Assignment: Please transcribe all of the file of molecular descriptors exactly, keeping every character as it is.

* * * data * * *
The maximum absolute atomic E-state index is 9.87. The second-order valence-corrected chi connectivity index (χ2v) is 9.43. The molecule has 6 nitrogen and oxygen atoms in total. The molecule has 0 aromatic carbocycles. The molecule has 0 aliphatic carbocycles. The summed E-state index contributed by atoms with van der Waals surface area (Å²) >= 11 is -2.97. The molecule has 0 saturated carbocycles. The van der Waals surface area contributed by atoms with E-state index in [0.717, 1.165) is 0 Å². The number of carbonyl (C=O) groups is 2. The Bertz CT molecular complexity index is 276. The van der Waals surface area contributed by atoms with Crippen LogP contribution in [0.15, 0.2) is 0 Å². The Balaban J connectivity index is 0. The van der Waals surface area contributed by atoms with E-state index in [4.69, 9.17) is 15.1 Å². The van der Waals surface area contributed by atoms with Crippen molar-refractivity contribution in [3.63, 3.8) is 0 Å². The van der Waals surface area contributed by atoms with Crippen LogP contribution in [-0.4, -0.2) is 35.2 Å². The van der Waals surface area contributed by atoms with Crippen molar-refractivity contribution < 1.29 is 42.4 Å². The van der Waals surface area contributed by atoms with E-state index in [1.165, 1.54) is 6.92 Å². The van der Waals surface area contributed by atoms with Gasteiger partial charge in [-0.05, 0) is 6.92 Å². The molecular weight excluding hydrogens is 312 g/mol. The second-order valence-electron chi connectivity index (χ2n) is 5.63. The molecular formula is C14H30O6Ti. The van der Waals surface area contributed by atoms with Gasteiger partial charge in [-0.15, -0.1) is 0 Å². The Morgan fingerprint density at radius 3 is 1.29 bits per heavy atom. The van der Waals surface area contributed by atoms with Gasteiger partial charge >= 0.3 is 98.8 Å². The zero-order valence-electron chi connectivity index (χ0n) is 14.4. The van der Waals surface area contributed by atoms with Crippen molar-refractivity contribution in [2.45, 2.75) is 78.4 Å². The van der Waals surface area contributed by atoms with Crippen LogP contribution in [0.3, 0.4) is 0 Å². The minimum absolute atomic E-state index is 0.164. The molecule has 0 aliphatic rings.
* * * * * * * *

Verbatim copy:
The maximum absolute atomic E-state index is 9.87. The second-order valence-corrected chi connectivity index (χ2v) is 9.43. The molecule has 6 nitrogen and oxygen atoms in total. The molecule has 0 aromatic carbocycles. The molecule has 0 aliphatic carbocycles. The summed E-state index contributed by atoms with van der Waals surface area (Å²) >= 11 is -2.97. The molecule has 0 saturated carbocycles. The van der Waals surface area contributed by atoms with E-state index in [0.717, 1.165) is 0 Å². The number of carbonyl (C=O) groups is 2. The Bertz CT molecular complexity index is 276. The van der Waals surface area contributed by atoms with Crippen LogP contribution in [0.15, 0.2) is 0 Å². The Balaban J connectivity index is 0. The van der Waals surface area contributed by atoms with E-state index in [4.69, 9.17) is 15.1 Å². The van der Waals surface area contributed by atoms with Crippen molar-refractivity contribution in [3.63, 3.8) is 0 Å². The van der Waals surface area contributed by atoms with Crippen LogP contribution in [-0.4, -0.2) is 35.2 Å². The van der Waals surface area contributed by atoms with Crippen molar-refractivity contribution < 1.29 is 42.4 Å². The van der Waals surface area contributed by atoms with E-state index in [1.165, 1.54) is 6.92 Å². The van der Waals surface area contributed by atoms with Gasteiger partial charge in [-0.05, 0) is 6.92 Å². The molecular weight excluding hydrogens is 312 g/mol. The second-order valence-electron chi connectivity index (χ2n) is 5.63. The molecular formula is C14H30O6Ti. The van der Waals surface area contributed by atoms with Gasteiger partial charge in [-0.15, -0.1) is 0 Å². The Morgan fingerprint density at radius 3 is 1.29 bits per heavy atom. The van der Waals surface area contributed by atoms with Gasteiger partial charge >= 0.3 is 98.8 Å². The zero-order valence-electron chi connectivity index (χ0n) is 14.4. The van der Waals surface area contributed by atoms with Crippen molar-refractivity contribution in [2.45, 2.75) is 78.4 Å². The van der Waals surface area contributed by atoms with Crippen LogP contribution in [0.3, 0.4) is 0 Å². The minimum absolute atomic E-state index is 0.164. The molecule has 0 aliphatic rings.